First you should know where I'm coming from before you get into my review. I don't like the Toreador. Or I should say I don't like they way they are usually portrayed. But I liked this book. It really showed the clan as being something interesting that I wouldn't mind playing, and gave me some good ideas for the Toreador characters in the chronicle I'm working on. Well now for the in-depth review.
Everyone else seems to start with reviewing the art so I might as well be a conformist. Appropriately enough for the Toreador book the art is pretty good. None of it was horrid like I've seen in many other books, but most of it is fairly average. There are some rather nice pieces that add to the feel of the book rather then act as a placeholder. So the artwork gets my seal of approval.
The opening fiction is well written, but just seemed to lack a point, as well as being hard to follow. It does tie in with a bit later in the book and provides a nice look at some African Kindred which is a refreshing vacation from all the American/European vampires shown everywhere else.
The first chapter provides two different in-character takes on Toreador history. The first is the more standard look all through history with some alternate creation stories as the highlight (such as Caine sireing a pair of lovers before sireing the well known three of the second generation, and the Toreador Anti being Ishtar). The second is a more modern perspective by the character from the opening fiction with a focus on where art is going and the effects of modern society on the Toreador. Both are well written, although the second seems to be written more by a modern American then the African Ancila who supposedly wrote it. Both provide some nice ideas in different areas and the take on art in the modern world is a very nice addition to a book about the clan of artists.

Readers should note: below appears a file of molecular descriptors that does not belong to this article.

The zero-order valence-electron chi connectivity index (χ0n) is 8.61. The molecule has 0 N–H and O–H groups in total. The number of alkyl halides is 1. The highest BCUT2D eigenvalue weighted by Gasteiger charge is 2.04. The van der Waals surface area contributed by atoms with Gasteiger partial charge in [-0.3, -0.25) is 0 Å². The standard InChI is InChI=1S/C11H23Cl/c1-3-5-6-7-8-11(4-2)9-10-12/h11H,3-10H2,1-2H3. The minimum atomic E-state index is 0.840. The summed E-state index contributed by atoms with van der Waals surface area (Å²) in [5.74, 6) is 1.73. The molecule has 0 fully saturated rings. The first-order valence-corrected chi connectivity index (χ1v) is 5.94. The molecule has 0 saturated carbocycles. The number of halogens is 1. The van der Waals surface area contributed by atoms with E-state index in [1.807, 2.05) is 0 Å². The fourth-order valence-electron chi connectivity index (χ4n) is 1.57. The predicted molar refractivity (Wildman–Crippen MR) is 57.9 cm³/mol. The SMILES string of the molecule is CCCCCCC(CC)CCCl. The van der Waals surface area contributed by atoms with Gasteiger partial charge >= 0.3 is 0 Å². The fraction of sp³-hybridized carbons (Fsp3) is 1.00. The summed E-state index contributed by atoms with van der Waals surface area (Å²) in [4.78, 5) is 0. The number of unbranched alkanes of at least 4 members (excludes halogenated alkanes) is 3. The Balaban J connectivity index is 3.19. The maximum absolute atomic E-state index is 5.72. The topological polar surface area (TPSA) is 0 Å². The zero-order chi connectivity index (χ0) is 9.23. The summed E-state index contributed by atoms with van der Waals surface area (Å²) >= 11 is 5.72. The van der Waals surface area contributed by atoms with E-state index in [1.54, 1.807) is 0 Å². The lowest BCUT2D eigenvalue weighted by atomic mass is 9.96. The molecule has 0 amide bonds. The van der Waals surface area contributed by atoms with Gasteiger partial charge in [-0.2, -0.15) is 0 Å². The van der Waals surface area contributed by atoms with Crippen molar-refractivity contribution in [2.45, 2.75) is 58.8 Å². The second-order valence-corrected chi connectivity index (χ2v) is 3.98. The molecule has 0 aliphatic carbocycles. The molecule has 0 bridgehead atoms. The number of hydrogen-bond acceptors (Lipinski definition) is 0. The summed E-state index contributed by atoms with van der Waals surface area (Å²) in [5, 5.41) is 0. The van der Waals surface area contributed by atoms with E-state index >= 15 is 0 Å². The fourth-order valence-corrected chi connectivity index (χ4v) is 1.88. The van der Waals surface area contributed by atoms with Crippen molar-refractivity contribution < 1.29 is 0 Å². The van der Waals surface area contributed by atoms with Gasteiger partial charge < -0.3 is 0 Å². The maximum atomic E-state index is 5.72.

The second chapter is split into three in-character segments and a small disciplines section. The first section is just the standard angst of being dead stuff. It's well done but says nothing new to anyone familiar with the game and could easily have been left out. Thankfully it's short. The second is an overview of Toreador society and mindset. Again it's well written, but this one is thankfully full of useful info that really gives life to the clan. This is a long section and quite probably the best part of the book. Next comes the standard stereotypes section giving opinions of all the other clans and various other critters in the WoD. Unlike the other stereotype sections I've seen this one goes a bit in depth and has some really cool insights. Finally this chapter has a short list of new discipline powers. For you LARPers out there they all contain MET rules as well as tabletop. They are all well balanced and have a good "feel" to them.
The final chapter contains the templates and notable characters section. I'd have to say that these are the best templates I've seen in a Vampire book. All are well written and interesting characters. If anything they provide a nice assortment of types of characters, and helps put down the old Torie stereotype. The notables are well done as well. I particularly like the revenge artist.
Overall the book is very well written and has some very nice ideas as well. It's right up there with the best Vampire supplements such as Ghouls: Fatal Addiction. I'd highly recommend this to anyone playing a Toreador, or who wants to add some depth to the Tories in their game. I really found little that was truly BAD about it, just a few bland parts and very minor complaints about older characters seeming too young in attitude.
Style: 4 (Classy and well done)
Substance: 5 (Excellent!)